“… social structural conditions not only discriminate in placing more strain on some groups of people than others, but they seem well to cause the very segments of society that are under the greatest strain to have less effective coping repertoires. It is a striking fact that groups most exposed to hardship are also least equipped to cope with it gives some urgency to understanding better the processes by which people are led toward or away from various coping resources and responses” (p. 18).

Limitations and Future Directions

The present study did not control for other known risk factors of hypertension, including alcohol use, physical activity level, family history of hypertension, and smoking status. In addition, a more rigid approach to blood pressure measurement would have contributed to the reliability of the study’s findings (i.e., several blood pressure assessments on separate occasions, control for gender and ethnicity of the assessor, etc.).
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Furthermore, the proxy variable of education as a primary SES indice may be limiting. Social class is not simply education, occupation, or income but incorporates many other social, cultural, and individual characteristics. A summary SES index that incorporates such factors (i.e., job status) may contribute to more consistent findings in the literature.

Another important issue is that of the cultural variation among the population of blacks in south Florida. Unfortunately, similar to other studies examining this construct among blacks in other regions across the United States, the study did not access the cultural diversity of the blacks represented in this community. It is possible that the sample studied included a widely heterogeneous group of not just blacks but was reflective of the population of blacks who reside in Miami-Dade County, FL. This population includes relatively large communities of Caribbean blacks (Jamaicans, Haitians, Bahamians, and other West Indian groups), South American, Latino, and European blacks who may have different cultural assumptions regarding how African Americans cope with stressors in society. Future studies will need to examine whether there is cultural variability in the way that the diverse population of blacks in America utilize coping skills.

Given that the hypothesis proposes that individuals who attempt to cope actively with behavioral stress for prolonged periods of time under circumstances that are especially unfavorable to them, an assessment of the frequency of experiencing unfavorable stressors (i.e., racism) is also needed. Future research in this area might also examine whether different coping strategies are a result of variations in acculturation and assimilation into urban environments and technologically advanced communities. The relationship between blood pressure and John Henryism may be found only in communities with specific hypertension-related risk factors, particular age groups, particular SES and cultural mores, and geographical areas.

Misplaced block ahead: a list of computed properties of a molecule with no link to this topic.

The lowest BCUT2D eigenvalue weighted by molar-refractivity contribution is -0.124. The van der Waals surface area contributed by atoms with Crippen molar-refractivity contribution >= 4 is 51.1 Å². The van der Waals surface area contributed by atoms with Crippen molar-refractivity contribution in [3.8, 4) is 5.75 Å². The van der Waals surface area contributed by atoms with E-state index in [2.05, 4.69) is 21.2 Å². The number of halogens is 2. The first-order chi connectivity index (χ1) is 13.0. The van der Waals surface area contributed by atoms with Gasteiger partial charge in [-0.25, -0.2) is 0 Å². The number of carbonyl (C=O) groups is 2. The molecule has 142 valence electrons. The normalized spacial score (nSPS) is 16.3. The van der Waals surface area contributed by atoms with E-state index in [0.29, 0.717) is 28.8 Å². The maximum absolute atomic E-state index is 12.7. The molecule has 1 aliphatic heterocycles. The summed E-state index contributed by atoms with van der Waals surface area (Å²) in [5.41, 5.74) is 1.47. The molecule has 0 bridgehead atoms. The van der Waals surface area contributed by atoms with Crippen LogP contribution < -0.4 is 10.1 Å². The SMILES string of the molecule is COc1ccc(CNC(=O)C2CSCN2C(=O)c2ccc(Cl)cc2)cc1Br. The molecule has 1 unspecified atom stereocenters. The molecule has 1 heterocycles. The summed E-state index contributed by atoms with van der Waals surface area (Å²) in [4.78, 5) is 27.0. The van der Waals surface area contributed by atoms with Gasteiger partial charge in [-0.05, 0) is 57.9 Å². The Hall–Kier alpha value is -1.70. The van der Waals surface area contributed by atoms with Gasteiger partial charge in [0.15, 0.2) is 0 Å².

Coping cannot be examined without attention given to psychological resources and appraisals, such as internal locus of control, mastery, self-esteem, and other personality states and/or traits. “Instead of seeking universal ways of dealing with stress, they must consider individual differences in personality traits that affect the choice of optimal ways of coping”. It would be enlightening to further examine how other person variables, like trait and state anger, hardiness, anxiety, optimism, and perceived social support, influence John Henry active coping. eriacta

Folkman and colleagues note that it is not reasonable to discuss various forms of coping as adaptive versus nonadaptive without reference to the context in which it is used. The JHAC 12 is a trait-based measure that assesses how individuals generally cope. It may be helpful to develop an ethnoculturally relevant measure that provides the opportunity to assess how people cope in a variety of stressful situations, including racially charged situations. Cooper states that racism structures social and economic relationships. Thus, examining how blacks cope with the experience of racism, discrimination, prejudice, and their combined influence on blood pressure status may help to add insight into the relationship among SES, coping, and blood pressure among blacks.

Given the current study’s limitations, the findings are noteworthy in that it has been commonly accepted that active coping and high SES are independent protective factors against negative health behaviors, status, and outcomes. Included among the study’s strengths are control for risk factor of BMI, inclusion of males and females, determination of the direction and strength of the association between blood pressure and educational level, and examination of the hypothesis among a sample of middle-aged blacks, an appropriately aged population for whom the hypothesis was originally developed. What appears to be clear from the present study is that gender moderates the impact of John Henryism on blood pressure among urban blacks in south Florida. Clearly, research is revealing that an individual’s sociocultural context is important in determining whether a coping style is efficacious.